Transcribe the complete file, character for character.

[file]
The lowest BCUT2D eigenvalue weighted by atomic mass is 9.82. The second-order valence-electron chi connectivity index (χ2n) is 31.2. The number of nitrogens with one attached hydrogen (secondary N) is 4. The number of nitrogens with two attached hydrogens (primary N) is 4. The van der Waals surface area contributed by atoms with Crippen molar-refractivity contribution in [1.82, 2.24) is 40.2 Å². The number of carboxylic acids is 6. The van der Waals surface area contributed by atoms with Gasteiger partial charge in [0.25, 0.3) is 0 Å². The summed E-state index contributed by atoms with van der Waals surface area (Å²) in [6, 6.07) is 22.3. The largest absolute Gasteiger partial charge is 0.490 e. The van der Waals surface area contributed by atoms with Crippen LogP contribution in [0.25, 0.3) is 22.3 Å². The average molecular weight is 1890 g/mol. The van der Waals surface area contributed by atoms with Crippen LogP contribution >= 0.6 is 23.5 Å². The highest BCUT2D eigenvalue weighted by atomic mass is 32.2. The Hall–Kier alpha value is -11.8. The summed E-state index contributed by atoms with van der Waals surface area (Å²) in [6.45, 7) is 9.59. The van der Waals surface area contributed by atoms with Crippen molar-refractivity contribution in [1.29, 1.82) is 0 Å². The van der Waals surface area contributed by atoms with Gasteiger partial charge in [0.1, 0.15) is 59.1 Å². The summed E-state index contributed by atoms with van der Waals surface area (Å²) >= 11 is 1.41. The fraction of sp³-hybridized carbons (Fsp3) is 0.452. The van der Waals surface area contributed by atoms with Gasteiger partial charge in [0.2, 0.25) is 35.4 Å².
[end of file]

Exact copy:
The lowest BCUT2D eigenvalue weighted by atomic mass is 9.82. The second-order valence-electron chi connectivity index (χ2n) is 31.2. The number of nitrogens with one attached hydrogen (secondary N) is 4. The number of nitrogens with two attached hydrogens (primary N) is 4. The van der Waals surface area contributed by atoms with Crippen molar-refractivity contribution in [1.82, 2.24) is 40.2 Å². The number of carboxylic acids is 6. The van der Waals surface area contributed by atoms with Gasteiger partial charge in [0.25, 0.3) is 0 Å². The summed E-state index contributed by atoms with van der Waals surface area (Å²) in [6, 6.07) is 22.3. The largest absolute Gasteiger partial charge is 0.490 e. The van der Waals surface area contributed by atoms with Crippen LogP contribution in [0.25, 0.3) is 22.3 Å². The average molecular weight is 1890 g/mol. The van der Waals surface area contributed by atoms with Crippen LogP contribution >= 0.6 is 23.5 Å². The highest BCUT2D eigenvalue weighted by atomic mass is 32.2. The Hall–Kier alpha value is -11.8. The summed E-state index contributed by atoms with van der Waals surface area (Å²) in [6.45, 7) is 9.59. The van der Waals surface area contributed by atoms with Crippen molar-refractivity contribution in [1.29, 1.82) is 0 Å². The van der Waals surface area contributed by atoms with Gasteiger partial charge in [0.1, 0.15) is 59.1 Å². The summed E-state index contributed by atoms with van der Waals surface area (Å²) >= 11 is 1.41. The fraction of sp³-hybridized carbons (Fsp3) is 0.452. The van der Waals surface area contributed by atoms with Gasteiger partial charge in [0.2, 0.25) is 35.4 Å².